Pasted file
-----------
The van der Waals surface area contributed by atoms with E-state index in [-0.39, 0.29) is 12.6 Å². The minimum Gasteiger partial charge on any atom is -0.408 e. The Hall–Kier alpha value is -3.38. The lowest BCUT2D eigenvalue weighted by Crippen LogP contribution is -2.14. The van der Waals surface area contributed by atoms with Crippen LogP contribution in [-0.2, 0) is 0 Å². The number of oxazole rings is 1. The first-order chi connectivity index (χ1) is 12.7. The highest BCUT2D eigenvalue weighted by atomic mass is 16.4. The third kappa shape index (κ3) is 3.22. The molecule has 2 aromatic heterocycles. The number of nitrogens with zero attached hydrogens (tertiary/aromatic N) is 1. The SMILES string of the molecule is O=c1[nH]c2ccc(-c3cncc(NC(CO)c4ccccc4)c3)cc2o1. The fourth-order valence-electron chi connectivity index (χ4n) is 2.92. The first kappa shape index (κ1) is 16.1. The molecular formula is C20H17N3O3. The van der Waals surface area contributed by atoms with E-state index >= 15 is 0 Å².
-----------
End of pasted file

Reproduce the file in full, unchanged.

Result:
The van der Waals surface area contributed by atoms with E-state index in [-0.39, 0.29) is 12.6 Å². The minimum Gasteiger partial charge on any atom is -0.408 e. The Hall–Kier alpha value is -3.38. The lowest BCUT2D eigenvalue weighted by Crippen LogP contribution is -2.14. The van der Waals surface area contributed by atoms with Crippen LogP contribution in [-0.2, 0) is 0 Å². The number of oxazole rings is 1. The first-order chi connectivity index (χ1) is 12.7. The highest BCUT2D eigenvalue weighted by atomic mass is 16.4. The third kappa shape index (κ3) is 3.22. The molecule has 2 aromatic heterocycles. The number of nitrogens with zero attached hydrogens (tertiary/aromatic N) is 1. The SMILES string of the molecule is O=c1[nH]c2ccc(-c3cncc(NC(CO)c4ccccc4)c3)cc2o1. The fourth-order valence-electron chi connectivity index (χ4n) is 2.92. The first kappa shape index (κ1) is 16.1. The molecular formula is C20H17N3O3. The van der Waals surface area contributed by atoms with E-state index >= 15 is 0 Å².